Sunday, July 12, 2009

British Open Week

This week includes two midsummer classics, the first being the All Star Game, the second is the British Open at Turnberry in Ayrshire Scotland, also known as the Open Championship in Europe. Here are my thoughts on what is the most unique major of the year.

-The John Deere Classic sponsors a charter flight for all participants going to the British Open, talk about a culture change going from middle America to the seaside links of England or Scotland.

-While the U.S. Open is about the modern game, particularly that game of golf in America as it is played near major American cities or scenic vistas, the British Open is about the history of golf and history in general. It is played on seaside links courses located in small towns that are hundreds of years old-not in posh American suburbs near major cities. Golfers from around the world, regardless of which country you are from see Britain and Europe as a center of world (and golf) history and any championship that is played in the shadow of such history, and the British Open is the only major that can boast it.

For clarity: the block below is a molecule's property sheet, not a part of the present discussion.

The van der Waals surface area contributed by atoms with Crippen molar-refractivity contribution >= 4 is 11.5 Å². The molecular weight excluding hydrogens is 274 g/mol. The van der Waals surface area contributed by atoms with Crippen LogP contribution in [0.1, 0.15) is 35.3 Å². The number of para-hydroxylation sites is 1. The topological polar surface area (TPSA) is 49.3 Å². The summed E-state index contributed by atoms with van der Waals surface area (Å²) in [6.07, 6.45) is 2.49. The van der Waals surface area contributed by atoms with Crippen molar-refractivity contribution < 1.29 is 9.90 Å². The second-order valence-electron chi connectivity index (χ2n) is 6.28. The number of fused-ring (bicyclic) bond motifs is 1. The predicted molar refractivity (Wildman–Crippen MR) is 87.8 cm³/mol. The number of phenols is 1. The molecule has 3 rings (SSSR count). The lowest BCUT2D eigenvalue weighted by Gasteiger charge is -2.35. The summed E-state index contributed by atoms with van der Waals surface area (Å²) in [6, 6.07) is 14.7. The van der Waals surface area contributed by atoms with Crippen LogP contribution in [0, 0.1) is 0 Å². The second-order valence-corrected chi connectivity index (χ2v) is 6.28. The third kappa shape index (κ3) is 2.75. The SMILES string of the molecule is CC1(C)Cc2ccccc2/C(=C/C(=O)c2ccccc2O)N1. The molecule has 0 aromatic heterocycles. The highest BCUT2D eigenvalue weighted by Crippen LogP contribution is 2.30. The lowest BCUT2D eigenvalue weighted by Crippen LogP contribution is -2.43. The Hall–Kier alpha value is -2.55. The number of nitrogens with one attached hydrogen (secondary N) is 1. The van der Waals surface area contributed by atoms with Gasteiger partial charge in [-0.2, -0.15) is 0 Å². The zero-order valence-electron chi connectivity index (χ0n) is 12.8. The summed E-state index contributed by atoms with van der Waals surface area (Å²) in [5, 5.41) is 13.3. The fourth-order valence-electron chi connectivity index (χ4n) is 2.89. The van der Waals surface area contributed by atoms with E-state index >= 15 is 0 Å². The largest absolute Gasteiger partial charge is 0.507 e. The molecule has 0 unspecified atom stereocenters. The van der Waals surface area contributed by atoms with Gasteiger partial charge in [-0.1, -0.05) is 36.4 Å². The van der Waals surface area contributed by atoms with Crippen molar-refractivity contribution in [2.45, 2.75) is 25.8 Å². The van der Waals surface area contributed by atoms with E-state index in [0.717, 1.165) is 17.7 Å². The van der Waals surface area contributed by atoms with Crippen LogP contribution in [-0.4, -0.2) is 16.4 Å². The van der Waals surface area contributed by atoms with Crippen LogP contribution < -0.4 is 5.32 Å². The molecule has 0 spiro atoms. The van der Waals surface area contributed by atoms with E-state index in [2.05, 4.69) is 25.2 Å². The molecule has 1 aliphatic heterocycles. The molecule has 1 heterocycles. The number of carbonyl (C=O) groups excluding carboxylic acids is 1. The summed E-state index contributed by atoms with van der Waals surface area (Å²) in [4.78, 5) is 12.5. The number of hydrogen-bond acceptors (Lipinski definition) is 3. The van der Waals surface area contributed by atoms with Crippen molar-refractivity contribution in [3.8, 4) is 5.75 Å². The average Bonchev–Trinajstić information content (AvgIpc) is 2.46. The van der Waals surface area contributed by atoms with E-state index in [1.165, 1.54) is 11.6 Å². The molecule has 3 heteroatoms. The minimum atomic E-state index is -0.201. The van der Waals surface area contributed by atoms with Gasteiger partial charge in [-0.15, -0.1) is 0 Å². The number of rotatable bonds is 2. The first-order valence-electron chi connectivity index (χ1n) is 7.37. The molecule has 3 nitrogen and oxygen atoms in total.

Travelling to this championship does not involve driving your BMW from downtown on the interstate, but taking a train and staying in a modest hotel. This year is an exception as it is being played at the Turnberry Resort. Of all the courses in the rota, this one has the most unspoiled scenery and that demonstrates the simplicity of this championship. For better or worse, none of it will ever change as long as they play the championship.

I see this as a trip back in time over hundreds of years for four days. It always brings back memories of my time in Europe and hopefully I can go back someday. The next post will focus on the golf.

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